Prague - Prime Minister Mirek Topolanek's government faced a parliamentary confidence motion Wednesday, just as the Czech Republic prepares to take over the EU presidency in January.
The left-leaning opposition sought the vote on ousting the government after Topolanek's Civic Democrats, in power since January 2007, were weakened by a defeat in regional elections Saturday.
Political tension in the Central European nation is running high over the government's 2009 budget and before Senate run-off elections starting Friday that could bring more losses for the premier.
In the confidence vote expected later Wednesday, the main opposition Social Democrats needed 101 votes in the 200-seat lower house to topple Topolanek's governing coalition.
With 96 votes seen as certain, the Social Democrats were hoping for support from rebellious coalition lawmakers and independents who have backed Topolanek in the past.
Three previous parliamentary motions to oust the government have failed and analysts doubted that the latest attempt would succeed.
"I think the government will make it," said political scientist Jiri Pehe, the head of Prague's branch of New York University. "But it will be so weakened that it will be a walking corpse."
Opposition lawmakers and cabinet ministers clashed in parliament Wednesday over issues including the government's response to the global financial crisis and foreign policy.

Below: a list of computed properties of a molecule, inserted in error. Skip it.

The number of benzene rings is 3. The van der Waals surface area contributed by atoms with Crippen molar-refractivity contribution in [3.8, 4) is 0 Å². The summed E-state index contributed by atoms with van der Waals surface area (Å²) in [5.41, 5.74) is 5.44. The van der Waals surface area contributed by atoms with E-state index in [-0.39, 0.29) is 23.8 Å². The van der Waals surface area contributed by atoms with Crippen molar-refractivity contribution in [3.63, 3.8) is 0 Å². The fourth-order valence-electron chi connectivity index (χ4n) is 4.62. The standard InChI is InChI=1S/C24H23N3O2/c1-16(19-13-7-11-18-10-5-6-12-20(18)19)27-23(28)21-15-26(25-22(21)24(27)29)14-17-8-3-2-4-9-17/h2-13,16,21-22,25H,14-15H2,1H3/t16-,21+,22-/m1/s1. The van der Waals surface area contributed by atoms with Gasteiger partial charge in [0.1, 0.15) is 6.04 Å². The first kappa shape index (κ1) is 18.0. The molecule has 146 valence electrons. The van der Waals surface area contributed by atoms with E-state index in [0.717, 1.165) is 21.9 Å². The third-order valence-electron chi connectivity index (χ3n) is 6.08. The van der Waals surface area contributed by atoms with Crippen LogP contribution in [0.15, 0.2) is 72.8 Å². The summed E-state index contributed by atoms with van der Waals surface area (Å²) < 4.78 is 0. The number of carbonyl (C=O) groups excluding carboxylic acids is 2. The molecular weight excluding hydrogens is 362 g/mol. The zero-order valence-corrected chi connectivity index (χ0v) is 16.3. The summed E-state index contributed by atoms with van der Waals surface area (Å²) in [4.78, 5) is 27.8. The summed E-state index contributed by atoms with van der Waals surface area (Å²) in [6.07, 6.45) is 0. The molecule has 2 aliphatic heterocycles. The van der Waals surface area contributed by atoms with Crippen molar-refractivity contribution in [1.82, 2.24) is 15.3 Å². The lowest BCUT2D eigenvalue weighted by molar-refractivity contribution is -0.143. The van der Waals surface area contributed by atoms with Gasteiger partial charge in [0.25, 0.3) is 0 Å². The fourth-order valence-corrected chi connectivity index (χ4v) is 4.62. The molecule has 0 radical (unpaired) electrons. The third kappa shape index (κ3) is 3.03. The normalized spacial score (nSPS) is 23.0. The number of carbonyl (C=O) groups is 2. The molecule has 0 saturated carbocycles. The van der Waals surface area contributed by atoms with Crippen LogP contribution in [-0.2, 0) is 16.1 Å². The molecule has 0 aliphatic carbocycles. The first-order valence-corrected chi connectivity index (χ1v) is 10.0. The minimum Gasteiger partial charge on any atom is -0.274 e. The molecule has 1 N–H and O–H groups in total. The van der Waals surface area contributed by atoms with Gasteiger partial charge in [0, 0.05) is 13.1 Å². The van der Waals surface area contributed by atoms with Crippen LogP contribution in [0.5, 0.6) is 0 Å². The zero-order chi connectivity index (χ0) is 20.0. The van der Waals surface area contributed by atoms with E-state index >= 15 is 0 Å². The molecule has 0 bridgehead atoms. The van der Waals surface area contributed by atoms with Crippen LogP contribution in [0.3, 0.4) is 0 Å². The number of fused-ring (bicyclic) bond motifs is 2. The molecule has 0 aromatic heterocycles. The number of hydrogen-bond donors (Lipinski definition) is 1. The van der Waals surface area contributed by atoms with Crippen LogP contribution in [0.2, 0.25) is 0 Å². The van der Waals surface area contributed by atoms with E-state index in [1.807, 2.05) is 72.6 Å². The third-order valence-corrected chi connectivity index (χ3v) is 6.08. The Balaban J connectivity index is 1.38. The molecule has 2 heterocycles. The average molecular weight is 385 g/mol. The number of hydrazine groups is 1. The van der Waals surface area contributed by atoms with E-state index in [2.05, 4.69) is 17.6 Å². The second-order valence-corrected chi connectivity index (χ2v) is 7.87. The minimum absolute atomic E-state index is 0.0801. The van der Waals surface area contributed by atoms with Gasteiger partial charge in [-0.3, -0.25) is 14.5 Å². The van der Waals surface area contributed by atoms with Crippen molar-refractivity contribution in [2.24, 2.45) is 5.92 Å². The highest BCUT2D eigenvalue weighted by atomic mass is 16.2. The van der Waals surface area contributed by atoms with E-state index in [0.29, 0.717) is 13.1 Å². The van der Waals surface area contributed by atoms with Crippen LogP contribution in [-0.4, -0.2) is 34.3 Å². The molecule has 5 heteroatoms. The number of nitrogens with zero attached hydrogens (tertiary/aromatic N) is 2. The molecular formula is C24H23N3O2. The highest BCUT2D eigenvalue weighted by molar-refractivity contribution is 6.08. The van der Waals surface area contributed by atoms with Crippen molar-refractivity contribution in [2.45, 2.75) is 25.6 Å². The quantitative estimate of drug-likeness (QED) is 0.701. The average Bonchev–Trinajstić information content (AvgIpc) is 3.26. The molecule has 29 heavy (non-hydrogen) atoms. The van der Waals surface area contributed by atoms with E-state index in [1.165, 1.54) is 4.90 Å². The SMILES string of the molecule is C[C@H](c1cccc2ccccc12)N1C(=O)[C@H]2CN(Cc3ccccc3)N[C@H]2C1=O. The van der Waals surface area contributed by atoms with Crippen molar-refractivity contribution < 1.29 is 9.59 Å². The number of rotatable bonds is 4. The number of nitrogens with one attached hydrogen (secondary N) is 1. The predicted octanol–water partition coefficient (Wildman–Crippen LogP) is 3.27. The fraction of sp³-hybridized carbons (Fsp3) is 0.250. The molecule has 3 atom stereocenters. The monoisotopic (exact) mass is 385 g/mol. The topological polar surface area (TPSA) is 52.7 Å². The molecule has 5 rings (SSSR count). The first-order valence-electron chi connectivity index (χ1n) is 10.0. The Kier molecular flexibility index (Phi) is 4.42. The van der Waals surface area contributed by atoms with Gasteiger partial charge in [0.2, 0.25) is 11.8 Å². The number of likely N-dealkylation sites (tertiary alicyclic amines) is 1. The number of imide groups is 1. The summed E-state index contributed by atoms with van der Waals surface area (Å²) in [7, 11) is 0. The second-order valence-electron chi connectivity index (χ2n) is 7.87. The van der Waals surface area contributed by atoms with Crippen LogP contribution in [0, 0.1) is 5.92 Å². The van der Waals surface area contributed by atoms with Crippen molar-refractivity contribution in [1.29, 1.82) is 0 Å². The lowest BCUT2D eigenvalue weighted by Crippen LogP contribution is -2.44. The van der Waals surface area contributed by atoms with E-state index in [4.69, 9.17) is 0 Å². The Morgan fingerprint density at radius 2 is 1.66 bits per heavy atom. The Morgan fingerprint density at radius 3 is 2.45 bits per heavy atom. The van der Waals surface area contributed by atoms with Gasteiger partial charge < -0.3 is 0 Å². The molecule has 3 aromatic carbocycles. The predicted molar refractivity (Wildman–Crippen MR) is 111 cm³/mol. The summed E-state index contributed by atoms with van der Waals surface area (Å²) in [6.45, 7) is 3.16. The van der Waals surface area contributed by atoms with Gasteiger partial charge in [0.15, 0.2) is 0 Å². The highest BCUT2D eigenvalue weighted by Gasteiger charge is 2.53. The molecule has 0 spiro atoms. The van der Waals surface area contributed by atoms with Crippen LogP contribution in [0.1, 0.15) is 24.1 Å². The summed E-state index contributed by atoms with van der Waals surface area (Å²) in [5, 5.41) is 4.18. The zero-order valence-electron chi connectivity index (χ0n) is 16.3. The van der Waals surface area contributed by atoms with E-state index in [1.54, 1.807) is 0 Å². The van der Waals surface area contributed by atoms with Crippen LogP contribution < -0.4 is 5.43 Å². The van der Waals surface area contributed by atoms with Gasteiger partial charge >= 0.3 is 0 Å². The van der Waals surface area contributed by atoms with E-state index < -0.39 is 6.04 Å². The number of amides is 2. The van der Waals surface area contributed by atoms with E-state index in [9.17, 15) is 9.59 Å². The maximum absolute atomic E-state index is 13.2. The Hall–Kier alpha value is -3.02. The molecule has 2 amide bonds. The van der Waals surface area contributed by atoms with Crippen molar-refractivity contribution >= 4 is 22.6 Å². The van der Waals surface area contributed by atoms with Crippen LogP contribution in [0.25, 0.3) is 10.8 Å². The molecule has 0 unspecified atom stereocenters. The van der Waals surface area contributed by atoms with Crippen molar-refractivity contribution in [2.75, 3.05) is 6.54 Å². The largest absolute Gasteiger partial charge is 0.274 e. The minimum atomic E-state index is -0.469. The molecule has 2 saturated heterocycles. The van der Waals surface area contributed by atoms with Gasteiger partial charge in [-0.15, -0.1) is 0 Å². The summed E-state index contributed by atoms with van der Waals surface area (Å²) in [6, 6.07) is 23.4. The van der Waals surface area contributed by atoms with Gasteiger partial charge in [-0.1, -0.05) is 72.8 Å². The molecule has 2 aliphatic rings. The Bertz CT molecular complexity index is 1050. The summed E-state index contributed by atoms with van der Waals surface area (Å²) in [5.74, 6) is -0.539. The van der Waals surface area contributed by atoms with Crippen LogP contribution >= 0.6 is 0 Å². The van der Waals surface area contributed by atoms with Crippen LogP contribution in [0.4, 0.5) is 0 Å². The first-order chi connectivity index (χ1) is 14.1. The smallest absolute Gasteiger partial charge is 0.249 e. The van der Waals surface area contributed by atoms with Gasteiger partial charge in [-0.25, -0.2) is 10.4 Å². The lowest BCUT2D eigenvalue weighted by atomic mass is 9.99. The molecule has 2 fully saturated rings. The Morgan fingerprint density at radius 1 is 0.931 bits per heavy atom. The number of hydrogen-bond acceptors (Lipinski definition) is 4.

Social Democratic leader Jiri Paroubek slammed the government for agreeing to host a US missile-shield radar on Czech soil and its eurosceptic policies.
"(The government) takes the Czech Republic into international isolation in Europe, which raises valid doubts about its abilities to lead the country during the EU presidency," he said.
Topolanek, one of eastern Europe's leading US allies and EU critics, countered that he had "the only cabinet that is capable of preventing chaos for the rest of the term."
The Czech Republic, the richest country from the former Soviet bloc, is scheduled to take over the EU's six-month presidency on January 1.
The government's tight majority in parliament's lower house was already impaired Tuesday.
Three rebellious coalition lawmakers, elected for Topolanek's party, then helped the opposition to stall the country's 2009 budget.
The voting resulted in an unprecedented stalemate as the lower house neither passed budget's spending limits and anticipated revenues nor asked the cabinet to rework them.
Amid high tensions on Wednesday, the lower house finally sent the government proposal to the next approval phase.
Regardless of the no-confidence vote's result, Topolanek's position as a leader of his party is shaky. Opponents within his party, led by Prague mayor Pavel Bem, may challenge him for the post at a party congress in December. (dpa)
- Essar Oil to sign $1 billion financing co-operation deal with CDB
- ONGC may sell stakes in deep-water blocks to Shell
- Huge scope for improving Indian shale gas estimates: ONGC
- HPCL Visakha refinery suffers major fire due to short circuit
- No refills for multiple cooking gas connection holders from June 1